Necrobiosis Lipoidica

Arun Chakrabarty, MD, Tania J. Phillips, MD, FRCPC


Wounds. 2003;15(2) 


A 51-year-old Caucasian woman presented to the clinic complaining of bilateral lower-extremity swelling and recurrent cutaneous ulcers of the right leg. A previous biopsy of the affected area was consistent with necrobiosis lipoidica (NL). She had been applying aluminum acetate soaks and high-potency topical steroid creams to the affected area. There was a history of cellulitis in the past treated with oral antibiotics.

Her past medical history was significant for asthma and tonsillectomy. She denied a personal history of diabetes or any other endocrinological disorder. The patient quit smoking nearly five years previously. The patient's medications included albuterol inhaler, budesonide inhaler, hydrochlorothiazide, sulfamethoxazole, and azithromycin. The patient reported an allergic reaction to amoxicillin-clavulanate. Her family history was positive for breast cancer, diabetes mellitus type 2, and coronary artery disease.

Physical examination revealed a morbidly obese woman, approximately 310 pounds and five-feet two-inches tall. Head and neck examination were normal. There was no evidence of thyroid enlargement. She had numerous skin tags and seborrheic keratoses on the chest. There was a surgical scar from a benign mole removal. She had bilateral pitting edema on examination of the lower extremities. There was lipodermatosclerosis, erythema, atrophie blanche, and scaling affecting the bilateral ankles and pretibial regions. There were also a few superficial open lesions on the right shin, which were slightly tender. Peripheral pulses and capillary refill time were normal. There were no signs of cellulitis nor evidence of peripheral neuropathy.

This figure illustrates a typical necrobiosis lipoidica diabeticorum lesion. Notice the discrete erythematous plaque with the waxy, telangiectatic center.

A biopsy illustrated a granulomatous inflammatory reaction with deterioration of the collagenous bundle pattern and preliminary stages of sclerosis of the deep dermis. A basic chemistry panel, urinalysis, and complete blood count except for a diminished platelet count (113; Norm: 130-400) were normal. The ankle brachial index was greater than 1.0, and duplex ultrasound depicted evidence of mild venous insufficiency.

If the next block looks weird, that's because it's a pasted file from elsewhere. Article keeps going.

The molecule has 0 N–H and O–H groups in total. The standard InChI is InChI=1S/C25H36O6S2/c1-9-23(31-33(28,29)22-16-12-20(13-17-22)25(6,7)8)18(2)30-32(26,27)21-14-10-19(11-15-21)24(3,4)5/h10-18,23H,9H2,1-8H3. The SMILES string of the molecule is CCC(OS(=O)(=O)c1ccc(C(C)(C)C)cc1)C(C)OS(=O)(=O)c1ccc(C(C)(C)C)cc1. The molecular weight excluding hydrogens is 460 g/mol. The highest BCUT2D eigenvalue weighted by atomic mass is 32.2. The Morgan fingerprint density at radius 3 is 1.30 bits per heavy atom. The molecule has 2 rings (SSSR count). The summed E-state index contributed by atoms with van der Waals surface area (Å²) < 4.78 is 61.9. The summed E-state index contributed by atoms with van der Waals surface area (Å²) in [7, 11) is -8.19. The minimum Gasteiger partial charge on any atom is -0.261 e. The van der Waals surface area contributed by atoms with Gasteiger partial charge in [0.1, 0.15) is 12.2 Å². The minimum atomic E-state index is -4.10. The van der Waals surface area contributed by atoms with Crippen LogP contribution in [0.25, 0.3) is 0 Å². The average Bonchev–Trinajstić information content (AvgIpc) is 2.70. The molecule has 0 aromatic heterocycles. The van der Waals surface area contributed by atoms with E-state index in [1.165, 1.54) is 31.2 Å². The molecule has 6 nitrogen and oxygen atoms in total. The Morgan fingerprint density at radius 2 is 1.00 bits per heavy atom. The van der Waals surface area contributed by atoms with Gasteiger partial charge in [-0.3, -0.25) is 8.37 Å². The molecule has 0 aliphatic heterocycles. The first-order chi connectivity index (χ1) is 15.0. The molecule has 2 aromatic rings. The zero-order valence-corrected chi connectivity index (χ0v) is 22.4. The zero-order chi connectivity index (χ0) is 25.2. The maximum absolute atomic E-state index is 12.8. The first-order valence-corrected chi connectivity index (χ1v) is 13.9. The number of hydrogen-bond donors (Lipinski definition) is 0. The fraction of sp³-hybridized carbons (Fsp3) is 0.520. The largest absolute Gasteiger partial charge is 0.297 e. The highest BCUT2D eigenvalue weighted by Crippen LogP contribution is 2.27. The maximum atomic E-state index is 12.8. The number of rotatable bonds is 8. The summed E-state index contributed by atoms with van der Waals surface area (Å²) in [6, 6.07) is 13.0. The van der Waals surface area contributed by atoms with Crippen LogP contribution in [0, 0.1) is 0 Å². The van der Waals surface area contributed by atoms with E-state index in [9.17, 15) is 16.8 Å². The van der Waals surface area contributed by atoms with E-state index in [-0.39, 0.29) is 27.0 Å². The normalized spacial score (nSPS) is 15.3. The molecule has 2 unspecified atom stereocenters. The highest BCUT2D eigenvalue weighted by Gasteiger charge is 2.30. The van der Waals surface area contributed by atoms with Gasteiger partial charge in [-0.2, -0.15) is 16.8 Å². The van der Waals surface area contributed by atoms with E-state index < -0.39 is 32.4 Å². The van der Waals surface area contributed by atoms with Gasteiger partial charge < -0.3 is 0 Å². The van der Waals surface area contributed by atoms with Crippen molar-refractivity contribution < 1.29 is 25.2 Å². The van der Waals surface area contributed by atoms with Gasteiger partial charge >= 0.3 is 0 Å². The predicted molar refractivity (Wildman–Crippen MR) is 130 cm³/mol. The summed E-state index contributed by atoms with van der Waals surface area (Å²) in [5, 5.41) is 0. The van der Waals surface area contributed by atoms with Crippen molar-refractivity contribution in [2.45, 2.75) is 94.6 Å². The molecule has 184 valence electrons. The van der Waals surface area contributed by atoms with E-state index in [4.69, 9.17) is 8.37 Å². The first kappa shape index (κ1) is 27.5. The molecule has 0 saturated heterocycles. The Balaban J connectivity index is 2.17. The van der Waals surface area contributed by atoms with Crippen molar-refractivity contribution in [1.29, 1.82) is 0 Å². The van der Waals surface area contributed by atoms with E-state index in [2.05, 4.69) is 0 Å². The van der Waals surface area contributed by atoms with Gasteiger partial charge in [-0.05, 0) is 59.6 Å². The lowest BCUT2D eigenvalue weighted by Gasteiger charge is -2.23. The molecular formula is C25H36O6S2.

The clinical distribution of the lesions combined with the histologic diagnosis were consistent with the diagnosis of NL, since there was no documented history of diabetes. Necrobiosis lipoidica diabeticorum (NLD) is the same condition occurring in diabetic patients.

NLD appears as well-circumscribed, erythematous plaques with waxy, telangiectatic centers.[1] Histologically, there is a degeneration of collagen in the dermis and subcutaneous fat with concomitant granulomatous infiltration of the lower dermis. NLD was first described in diabetic patients and has been associated with the disease. NLD can precede the diagnosis of diabetes, thereby alerting the physician to screen for the diagnosis of diabetes. A few studies reported that around 0.3 to 0.7 percent of people with diabetes develop the lesions of NLD.[2,3,4] When the condition occurs in nondiabetic patients, the preferred term has been necrobiosis lipoidica. Women have been more commonly affected than men by approximately 3:14. The vast majority of lesions occur bilaterally on the shins. When NLD lesions have occurred in other areas of the body, such as the face or trunk, there has been less of a relationship with diabetes. One-third of the lesions can ulcerate, often precipitated by trauma.[5] The rest of the lesions have been documented to undergo spontaneous remission with residual cutaneous atrophy and scarring.[5]

The pathogenesis of NLD has not been clearly elucidated. A few studies have reported a connection between NLD and the microvascular effects of diabetic nephropathy and retinopathy.[6,7] Most common theories have described a neuropathy with microvascular changes leading to the degeneration of collagen.[8]

There has been no reported standard therapy for the management of NLD. Most of the literature has focused on anecdotal reports. Common therapies include nonsteroidal inflammatory agents and topical and intralesional corticosteroids.[9,10] A randomized, double-blinded Swedish trial of combination aspirin and dipyridamole versus placebo did not reveal any benefit.[11] The successful treatment of ulcerated NLD with pentoxifylline has been documented.[12] One case report mentioned the significant improvement of NLD with pulsed dye laser with decrease in erythema and telangiectasia.[13] Retinoids, such as tretinoin, have been shown to have some benefit in the treatment of NLD.[14] Much still remains to be discovered about the pathogenesis and treatment options of NLD.

In this case, the ulcerated areas of the patient's lower extremities were treated with hydrocolloid dressings and compression bandages. The lesions were treated with topical corticosteroid creams and improved over several months. The patient will continue to be monitored for diabetes.

The print version of this article was originally certified for CME credit. For accreditation details, contact the publisher. Boston Univeristy School of Medicine, Attn: Tania J. Phillips, MD, FRCPC, Department of Dermatology, 609 Albany Street, J-106 Boston, MA 02118, phone (617) 638-5540, E-mail: